This is a bash script which works perfectly for AMAZON Linux.

Please make sure to have port 443 opened as it communicates with the aws API to make request calls and also appropriate IAM Role.

This works only if it is deployed on the instance which needs to be backed up. Or you can manually define the MY_INSTANCE_ID variable.

The Linux cron offers multiple possibilities to schedule your scripts, for example: hourly, daily, weekly, monthly … or custom. I’ve chosen to schedule execution of our scripts on a daily basis. If you’re using AWS Linux, look at /etc/anacrontab and notice that all scripts in the /etc/crontab directory will run daily.

Backup Script.

#source /etc/profile <– I have commented that as it is pulling the aws cred’s from a env variable. –>
#set -x o  <– if you need a VERBOSE output you can uncomment this. –>
if [ -z $AWS_REGION ];

# Get instance-id from metadata
MY_INSTANCE_ID=`wget -q -O-`

# Get active/in-use volume-id for current instance-id
aws ec2 describe-volumes –region $AWS_REGION –filters Name=attachment.instance-id,Values=$MY_INSTANCE_ID | awk ‘{ print $9 }’ > /backup/volumelist

VOLUME_LIST=`cat /backup/volumelist`
# Create snapshot
echo “Create EBS Volume Snapshot – Process started at $(date +%m-%d-%Y-%T)”
echo ”
echo ‘—————–‘

DATE=$(date +’%Y%m%d_%H%M’)

for volume in $(echo $VOLUME_LIST); do
echo ‘Creating snapshot for volume: $volume with description: $DESC’
echo ”
echo $volume
aws ec2 create-snapshot –region $AWS_REGION –volume-id $volume –description $DESC
echo ”

# Describe the snapshot just created ##OPTIONAL##
#ec2-describe-snapshots -region $AWS_REGION –filter tag-value=$DESC


CLOUDWATCH_OPTS=”–namespace <Name of the snapshot custom log >–dimensions InstanceId=$MY_INSTANCE_ID”
aws cloudwatch put-metric-data –metric-name “Name of the metric” –value “0” –unit “Count” $CLOUDWATCH_OPTS

echo “******* Ran backup @ $(date)”
echo ‘Completed’

exit 0

I have also included a cloudwatch script which sends a value of “1” each time it runs a backup.

Retention Script

Please define the RETENTION value below as how many days you want it to be.

#source /etc/profile
if [ -z $AWS_REGION ];
#set -x o
# Get instance-id from metadata
MY_INSTANCE_ID=`wget -q -O-`
# Retention in days
###Define the retention value below for how many ever days you want to keep the snapshot.”

# Dates
datecheck_7d=`date +%Y-%m-%d –date “$RETENTION days ago”`
datecheck_s_7d=`date –date=”$datecheck_7d” +%s`
datenow=`date +%Y-%m-%d-%H:%M:%S`

# Get active/in-use volume-id for current instance-id
aws ec2 describe-volumes –region $AWS_REGION –filters Name=attachment.instance-id,Values=$MY_INSTANCE_ID | awk ‘{ print $9 }’ > /backup/volumelist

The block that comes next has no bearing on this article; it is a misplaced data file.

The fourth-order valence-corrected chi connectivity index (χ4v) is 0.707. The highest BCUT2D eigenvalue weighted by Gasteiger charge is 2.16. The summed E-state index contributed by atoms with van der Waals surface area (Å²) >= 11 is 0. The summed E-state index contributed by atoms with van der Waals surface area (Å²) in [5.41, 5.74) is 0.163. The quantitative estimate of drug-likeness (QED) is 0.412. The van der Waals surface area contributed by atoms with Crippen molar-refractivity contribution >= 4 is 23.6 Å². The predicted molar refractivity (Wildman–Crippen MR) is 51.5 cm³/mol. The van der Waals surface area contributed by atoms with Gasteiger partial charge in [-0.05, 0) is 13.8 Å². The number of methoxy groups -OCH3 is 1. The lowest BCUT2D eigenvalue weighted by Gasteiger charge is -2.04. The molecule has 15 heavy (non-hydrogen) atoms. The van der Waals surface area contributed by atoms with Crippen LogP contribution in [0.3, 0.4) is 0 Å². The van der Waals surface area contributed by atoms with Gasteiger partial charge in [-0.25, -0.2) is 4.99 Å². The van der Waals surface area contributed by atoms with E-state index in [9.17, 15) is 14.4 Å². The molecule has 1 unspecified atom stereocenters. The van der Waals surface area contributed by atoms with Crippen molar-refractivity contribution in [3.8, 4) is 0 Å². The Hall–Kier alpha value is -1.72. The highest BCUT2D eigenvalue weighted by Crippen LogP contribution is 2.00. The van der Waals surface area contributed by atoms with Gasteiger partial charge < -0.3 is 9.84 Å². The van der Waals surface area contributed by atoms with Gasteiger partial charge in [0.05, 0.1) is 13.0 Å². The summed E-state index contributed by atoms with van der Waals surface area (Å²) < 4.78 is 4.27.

VOLUME_LIST=`cat /backup/volumelist`

# Analyzing snapshot
echo ”
echo ‘—————–‘

for volume in $(echo $VOLUME_LIST); do
echo ‘Analyzing snapshot(s) for volume: $volume’
echo ”
aws ec2 describe-snapshots –region $AWS_REGION –filters Name=volume-id,Values=”$volume” > /tmp/${volume}-snapshots
num_snapshots=`cat /tmp/${volume}-snapshots | wc -l`
echo ‘Found $num_snapshots snapshot(s) for volume $volume to be analyzed’

if (( $num_snapshots > 0 ));
while read line
snapshot_name=`echo $line | awk ‘{print $2}’`
snapshot_id=`echo $line | awk ‘{print $6}’`
datecheck_old=`echo $line | awk ‘{print $7}’ | awk -F ‘T’ ‘{print $1}’`
datecheck_s_old=`date –date=”$datecheck_old” +%s`

# Check if snapshot is older than retention days
if (( $datecheck_s_old <= $datecheck_s_7d ));
echo ‘Deleting snapshot $snapshot_name … older than $RETENTION days’
aws ec2 delete-snapshot –region $AWS_REGION –snapshot-id $snapshot_id
echo ‘Snapshot $snapshot_name OK!’
done < /tmp/${volume}-snapshots
echo ”
echo ‘### no snapshots available for volume $volume’


echo ‘******* Ran retention check @ $(date)’
echo ‘Completed’

exit 0

Creating a cronjob for it to run everday at 10pm.

Open /etc/crontab or crontab -e  and add this.

0 22 * * * /backup/ >> /backup/backuplog.log 2>&1
0 22 * * * /backup/ >> /backup/retentionslog.log 2>&1

Thank you , hope this was helpful.


Nishanth Ponukumatla

Build your own secure mail server on the cloud using Amazon Web Services.

Build your own secure mail server on the cloud using Amazon Web Services.

Services needed by amazon in order to setup the initial layout:

EC2 ( Elastic Load balancing)




Applications needed by Ec2 Instances:

Ubuntu 14.4 ( Base OS  for all the ec2 instances)





Here is the architecture of the mail server.


Build your own secure mail server on the cloud using Amazon Web Services

Setting up the MySQL RDS | Postfix server.

First we  launch an RDS instance , I used mysql as it integrates better with postfix.


  1. Select Multi-AZ deployment as it will be more Highly Available.2
  1. Make it a publicly NOT available


3.After launching the RDS instance , make sure to note the “ENDPOINT”  of the mysql RDS instance.

Setting up the Postfix Server.

1.I chose a R3.large Ubuntu 14.4 instance , as it is high on networking performance and has enhanced networking enabled.

The link above gives us a detailed explanation on how to setup a postfix server with mysql backend.

In the instructions in the link above he uses a locally setup mysql server, where as in our case we are using a RDS instance hence where ever he uses to define the mysql server , we replace it with the “HOSTNAME” of the RDS instance which we had noted down earlier.

I am specifying on the hostname as we are using a private RDS instance and the IP ADDRESS will change periodically by amazon.

Once you setup your postfix server we have little more modification, in order to setup relaying.

Relay Configuration

Since we are using a relay server we have to add the following to the postfix file.


enable_original_recipient = no

relayhost = []:587

smtp_sasl_auth_enable = yes

smtp_sasl_security_options = noanonymous

smtp_sasl_password_maps = hash:/etc/postfix/sasl_passwd

smtp_use_tls = yes

smtp_tls_security_level = encrypt

smtp_tls_note_starttls_offer = yes

  As we can see a it is pointing towards a  “sasl_passwd” file where we are supposed to load credentials.

Please do not mistake these credentials with your regular iam credentials , we are supposed to generate them using amazon SES. You can do it by following the steps below.

  1. Open amazon SES
  2. Open Smtp Settings and select Create My Smtp Credentials
  1. After clicking on create you will have your SES SMTP credentials